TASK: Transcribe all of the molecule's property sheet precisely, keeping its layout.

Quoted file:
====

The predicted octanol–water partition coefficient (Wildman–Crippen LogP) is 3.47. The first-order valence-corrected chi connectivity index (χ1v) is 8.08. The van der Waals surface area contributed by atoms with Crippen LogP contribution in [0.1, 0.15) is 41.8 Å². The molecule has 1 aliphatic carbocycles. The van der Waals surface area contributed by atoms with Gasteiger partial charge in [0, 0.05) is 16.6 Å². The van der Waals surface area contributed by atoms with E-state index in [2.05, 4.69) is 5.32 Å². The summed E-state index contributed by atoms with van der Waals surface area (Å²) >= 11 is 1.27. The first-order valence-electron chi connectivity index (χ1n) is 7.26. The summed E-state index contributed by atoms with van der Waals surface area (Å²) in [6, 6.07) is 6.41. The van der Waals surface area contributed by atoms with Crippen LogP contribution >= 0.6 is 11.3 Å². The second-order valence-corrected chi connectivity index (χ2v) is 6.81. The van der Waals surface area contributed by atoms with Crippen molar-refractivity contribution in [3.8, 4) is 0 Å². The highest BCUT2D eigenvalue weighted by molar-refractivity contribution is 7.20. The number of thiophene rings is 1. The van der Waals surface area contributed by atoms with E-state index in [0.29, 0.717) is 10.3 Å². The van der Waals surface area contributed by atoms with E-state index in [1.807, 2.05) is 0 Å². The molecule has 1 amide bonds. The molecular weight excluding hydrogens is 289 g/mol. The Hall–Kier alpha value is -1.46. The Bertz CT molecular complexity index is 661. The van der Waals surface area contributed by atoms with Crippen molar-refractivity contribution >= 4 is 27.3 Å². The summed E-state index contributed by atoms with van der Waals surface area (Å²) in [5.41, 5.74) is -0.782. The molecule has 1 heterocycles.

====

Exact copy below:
The predicted octanol–water partition coefficient (Wildman–Crippen LogP) is 3.47. The first-order valence-corrected chi connectivity index (χ1v) is 8.08. The van der Waals surface area contributed by atoms with Crippen LogP contribution in [0.1, 0.15) is 41.8 Å². The molecule has 1 aliphatic carbocycles. The van der Waals surface area contributed by atoms with Gasteiger partial charge in [0, 0.05) is 16.6 Å². The van der Waals surface area contributed by atoms with E-state index in [2.05, 4.69) is 5.32 Å². The summed E-state index contributed by atoms with van der Waals surface area (Å²) >= 11 is 1.27. The first-order valence-electron chi connectivity index (χ1n) is 7.26. The summed E-state index contributed by atoms with van der Waals surface area (Å²) in [6, 6.07) is 6.41. The van der Waals surface area contributed by atoms with Crippen LogP contribution >= 0.6 is 11.3 Å². The second-order valence-corrected chi connectivity index (χ2v) is 6.81. The van der Waals surface area contributed by atoms with Crippen molar-refractivity contribution in [3.8, 4) is 0 Å². The highest BCUT2D eigenvalue weighted by molar-refractivity contribution is 7.20. The number of thiophene rings is 1. The van der Waals surface area contributed by atoms with E-state index in [0.29, 0.717) is 10.3 Å². The van der Waals surface area contributed by atoms with E-state index in [1.807, 2.05) is 0 Å². The molecule has 1 amide bonds. The molecular weight excluding hydrogens is 289 g/mol. The Hall–Kier alpha value is -1.46. The Bertz CT molecular complexity index is 661. The van der Waals surface area contributed by atoms with Crippen molar-refractivity contribution >= 4 is 27.3 Å². The summed E-state index contributed by atoms with van der Waals surface area (Å²) in [5.41, 5.74) is -0.782. The molecule has 1 heterocycles.